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Engineered Approaches in Construction

BW Construction Co2 Babcock Wilcox

Engineered Approaches in Construction, and Construction Methods

Taking an engineered approach to the execution of heavy lifts requires the use of specialized tools, equipment, rigs, jigs and fixtures.

Modern construction methods include modularized components that are erected on short timetables. To reduce construction and shipping costs, leaner designs of support steel components have become the norm. As a result, the calculation of imposed erection loads has become even more critical.

Customer specifications have required the submittal of engineered rigging drawings and procedures prior to construction. These submittals often require the stamp of a licensed professional engineer.

Construction methods

There are three basic approaches that may be used in a construction project:

  1. knocked down (the traditional method),
  2. field modularization, and
  3. shop modularization.

The knocked-down approach is based on the erection of shop-fabricated, standard-sized shipping units that readily fit on a truck/trailer or rail car. The standard shipping units are erected one piece at a time in stick fashion. Field modularization combines these traditional ship units into larger sub-assemblies, or modules, at the construction site for final installation. Off-site assembly, shop modularization, or prefabrication combine the traditional ship units into subassemblies at the manufacturing plant.

Modularization is an integrated approach to power plant construction whose concepts must be incorporated at the earliest possible planning stages of a project. The most successful projects have ongoing commitment to this approach by the customer, the equipment supplier, and the erecting contractor.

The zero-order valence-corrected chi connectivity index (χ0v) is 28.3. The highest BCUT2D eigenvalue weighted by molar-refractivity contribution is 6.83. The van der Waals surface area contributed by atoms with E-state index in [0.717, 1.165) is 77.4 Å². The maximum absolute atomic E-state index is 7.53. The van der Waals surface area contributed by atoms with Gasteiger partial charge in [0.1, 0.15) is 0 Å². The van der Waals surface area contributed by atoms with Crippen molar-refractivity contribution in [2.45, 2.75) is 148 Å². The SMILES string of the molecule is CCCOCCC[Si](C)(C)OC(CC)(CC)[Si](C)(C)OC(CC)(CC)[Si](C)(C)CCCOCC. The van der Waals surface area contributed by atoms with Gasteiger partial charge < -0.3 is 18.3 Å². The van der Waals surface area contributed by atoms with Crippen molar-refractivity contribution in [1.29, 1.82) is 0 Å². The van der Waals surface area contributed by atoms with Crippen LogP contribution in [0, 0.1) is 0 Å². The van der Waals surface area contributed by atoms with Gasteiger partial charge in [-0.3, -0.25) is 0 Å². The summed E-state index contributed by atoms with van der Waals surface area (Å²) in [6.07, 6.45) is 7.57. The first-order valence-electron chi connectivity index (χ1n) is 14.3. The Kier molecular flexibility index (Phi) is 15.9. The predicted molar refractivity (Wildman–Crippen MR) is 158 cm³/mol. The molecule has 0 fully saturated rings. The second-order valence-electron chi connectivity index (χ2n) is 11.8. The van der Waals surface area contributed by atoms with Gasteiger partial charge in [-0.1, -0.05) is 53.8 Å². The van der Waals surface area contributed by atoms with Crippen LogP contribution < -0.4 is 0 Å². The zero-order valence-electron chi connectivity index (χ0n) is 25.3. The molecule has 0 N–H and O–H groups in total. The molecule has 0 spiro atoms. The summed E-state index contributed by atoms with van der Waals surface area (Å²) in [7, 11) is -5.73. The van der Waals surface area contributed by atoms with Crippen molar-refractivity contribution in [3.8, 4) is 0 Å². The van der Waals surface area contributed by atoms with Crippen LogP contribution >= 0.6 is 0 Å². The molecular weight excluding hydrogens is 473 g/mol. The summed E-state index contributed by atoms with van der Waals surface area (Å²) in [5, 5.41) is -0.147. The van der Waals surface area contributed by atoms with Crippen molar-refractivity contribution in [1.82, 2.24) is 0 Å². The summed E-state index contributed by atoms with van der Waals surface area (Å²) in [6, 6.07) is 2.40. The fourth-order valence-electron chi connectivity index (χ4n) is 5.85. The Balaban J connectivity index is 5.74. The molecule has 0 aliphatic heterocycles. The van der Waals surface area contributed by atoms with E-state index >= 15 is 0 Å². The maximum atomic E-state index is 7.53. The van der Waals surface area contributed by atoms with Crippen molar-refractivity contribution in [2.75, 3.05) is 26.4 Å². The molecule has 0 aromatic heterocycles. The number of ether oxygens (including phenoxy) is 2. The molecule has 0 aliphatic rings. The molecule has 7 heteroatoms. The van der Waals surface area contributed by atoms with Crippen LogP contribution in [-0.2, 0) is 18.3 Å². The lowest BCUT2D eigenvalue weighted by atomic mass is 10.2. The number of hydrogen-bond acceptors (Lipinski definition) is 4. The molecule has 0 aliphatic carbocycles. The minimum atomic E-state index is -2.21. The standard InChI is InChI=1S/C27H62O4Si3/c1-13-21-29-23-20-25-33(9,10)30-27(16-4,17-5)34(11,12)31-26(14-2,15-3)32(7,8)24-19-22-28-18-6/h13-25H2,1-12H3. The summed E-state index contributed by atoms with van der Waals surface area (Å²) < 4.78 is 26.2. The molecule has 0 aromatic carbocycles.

While modularization may be cost effective, the extent of effective modularization is site specific. Modularization divides plant materials into subsets, or modules, that are assembled before being brought to the construction site. The degree and extent of modularization can vary considerably. In its simplest form, a structural steel beam with shop-attached clip angles is an assembly. Alternatively, a shop-assembled boiler complete with all trim piping, instrumentation, and insulation and lagging, or a 50 t (45.4 tm) section of ductwork insulated and lagged is also considered a module.

Boiler components have been modularized for some time. Fig. 1 depicts a steam generating bank being lifted in preparation for installation. Large modularized scrubber components are shown in Fig. 2.

BW Construction 2

Fig. 2

A modularized project requires more engineering and design time than a conventional project. Planning must consider the water and land routes used for shipping the modules. Construction sites located on navigable waterways have the greatest potential for shipment of large modularized components.

Module unloading, site movements and erection procedures must be carefully considered. Special consideration must also be given to foundations, backfilling and compacting at the site. Other concurrent site activities must be evaluated when planning for modularization.

Construction participation by all involved parties is required for planning any project to enhance constructability and identify intended erection methods. The erection method is influenced by the following factors:

  • Retrofit versus new plant installation
  • Plant arrangement
  • Scope
  • Parameters
  • Site conditions
  • Contractor interface
  • Schedule
  • Extent and location of field welds